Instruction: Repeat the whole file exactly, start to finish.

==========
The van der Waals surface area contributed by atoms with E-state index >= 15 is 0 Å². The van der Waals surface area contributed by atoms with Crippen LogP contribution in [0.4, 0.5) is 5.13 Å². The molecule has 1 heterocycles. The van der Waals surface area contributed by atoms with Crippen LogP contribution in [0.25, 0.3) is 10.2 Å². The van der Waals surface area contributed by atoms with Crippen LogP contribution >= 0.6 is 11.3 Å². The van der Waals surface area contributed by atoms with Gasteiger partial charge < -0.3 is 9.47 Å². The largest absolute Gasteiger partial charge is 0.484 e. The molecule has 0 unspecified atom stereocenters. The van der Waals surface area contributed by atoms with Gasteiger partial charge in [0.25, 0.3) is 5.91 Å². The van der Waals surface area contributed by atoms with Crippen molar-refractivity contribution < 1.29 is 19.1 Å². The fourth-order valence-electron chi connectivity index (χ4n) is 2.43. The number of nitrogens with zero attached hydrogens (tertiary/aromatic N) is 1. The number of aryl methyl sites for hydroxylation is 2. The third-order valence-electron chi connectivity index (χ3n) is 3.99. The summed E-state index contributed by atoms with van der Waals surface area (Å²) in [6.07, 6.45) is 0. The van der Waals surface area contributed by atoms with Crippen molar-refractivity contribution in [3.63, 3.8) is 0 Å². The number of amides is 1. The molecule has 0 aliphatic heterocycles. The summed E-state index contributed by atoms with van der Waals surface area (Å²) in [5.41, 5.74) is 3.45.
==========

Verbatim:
The van der Waals surface area contributed by atoms with E-state index >= 15 is 0 Å². The van der Waals surface area contributed by atoms with Crippen LogP contribution in [0.4, 0.5) is 5.13 Å². The molecule has 1 heterocycles. The van der Waals surface area contributed by atoms with Crippen LogP contribution in [0.25, 0.3) is 10.2 Å². The van der Waals surface area contributed by atoms with Crippen LogP contribution >= 0.6 is 11.3 Å². The van der Waals surface area contributed by atoms with Gasteiger partial charge < -0.3 is 9.47 Å². The largest absolute Gasteiger partial charge is 0.484 e. The molecule has 0 unspecified atom stereocenters. The van der Waals surface area contributed by atoms with Gasteiger partial charge in [0.25, 0.3) is 5.91 Å². The van der Waals surface area contributed by atoms with Crippen molar-refractivity contribution < 1.29 is 19.1 Å². The fourth-order valence-electron chi connectivity index (χ4n) is 2.43. The number of nitrogens with zero attached hydrogens (tertiary/aromatic N) is 1. The number of aryl methyl sites for hydroxylation is 2. The third-order valence-electron chi connectivity index (χ3n) is 3.99. The summed E-state index contributed by atoms with van der Waals surface area (Å²) in [6.07, 6.45) is 0. The van der Waals surface area contributed by atoms with Crippen molar-refractivity contribution in [3.63, 3.8) is 0 Å². The number of amides is 1. The molecule has 0 aliphatic heterocycles. The summed E-state index contributed by atoms with van der Waals surface area (Å²) in [5.41, 5.74) is 3.45.